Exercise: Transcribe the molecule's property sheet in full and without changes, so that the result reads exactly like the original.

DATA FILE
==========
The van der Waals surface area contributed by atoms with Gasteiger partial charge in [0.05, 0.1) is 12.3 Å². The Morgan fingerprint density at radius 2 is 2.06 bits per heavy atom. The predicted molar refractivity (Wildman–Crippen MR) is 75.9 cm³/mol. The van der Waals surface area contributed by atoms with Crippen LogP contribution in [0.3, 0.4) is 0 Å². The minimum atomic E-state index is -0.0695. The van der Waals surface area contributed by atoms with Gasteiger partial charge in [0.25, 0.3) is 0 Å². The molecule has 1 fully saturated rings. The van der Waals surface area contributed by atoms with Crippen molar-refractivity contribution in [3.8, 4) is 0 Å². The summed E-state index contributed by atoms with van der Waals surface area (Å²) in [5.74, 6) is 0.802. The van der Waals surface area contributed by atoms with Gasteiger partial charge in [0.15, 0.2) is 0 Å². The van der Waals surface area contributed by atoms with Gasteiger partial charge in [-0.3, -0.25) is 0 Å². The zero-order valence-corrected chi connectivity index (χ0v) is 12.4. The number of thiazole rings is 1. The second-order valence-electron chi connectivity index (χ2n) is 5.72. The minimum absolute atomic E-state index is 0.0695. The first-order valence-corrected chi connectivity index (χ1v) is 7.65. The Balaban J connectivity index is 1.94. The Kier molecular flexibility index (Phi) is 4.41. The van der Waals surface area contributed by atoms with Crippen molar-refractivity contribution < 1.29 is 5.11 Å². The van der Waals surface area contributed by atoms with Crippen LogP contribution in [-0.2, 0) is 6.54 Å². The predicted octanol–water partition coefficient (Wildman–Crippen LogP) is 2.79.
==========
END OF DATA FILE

The van der Waals surface area contributed by atoms with Gasteiger partial charge in [0.05, 0.1) is 12.3 Å². The Morgan fingerprint density at radius 2 is 2.06 bits per heavy atom. The predicted molar refractivity (Wildman–Crippen MR) is 75.9 cm³/mol. The van der Waals surface area contributed by atoms with Crippen LogP contribution in [0.3, 0.4) is 0 Å². The minimum atomic E-state index is -0.0695. The van der Waals surface area contributed by atoms with Gasteiger partial charge in [0.25, 0.3) is 0 Å². The molecule has 1 fully saturated rings. The van der Waals surface area contributed by atoms with Crippen molar-refractivity contribution in [3.8, 4) is 0 Å². The summed E-state index contributed by atoms with van der Waals surface area (Å²) in [5.74, 6) is 0.802. The van der Waals surface area contributed by atoms with Gasteiger partial charge in [0.15, 0.2) is 0 Å². The van der Waals surface area contributed by atoms with Gasteiger partial charge in [-0.3, -0.25) is 0 Å². The zero-order valence-corrected chi connectivity index (χ0v) is 12.4. The number of thiazole rings is 1. The second-order valence-electron chi connectivity index (χ2n) is 5.72. The minimum absolute atomic E-state index is 0.0695. The first-order valence-corrected chi connectivity index (χ1v) is 7.65. The Balaban J connectivity index is 1.94. The Kier molecular flexibility index (Phi) is 4.41. The van der Waals surface area contributed by atoms with Crippen molar-refractivity contribution < 1.29 is 5.11 Å². The van der Waals surface area contributed by atoms with Crippen LogP contribution in [-0.2, 0) is 6.54 Å². The predicted octanol–water partition coefficient (Wildman–Crippen LogP) is 2.79.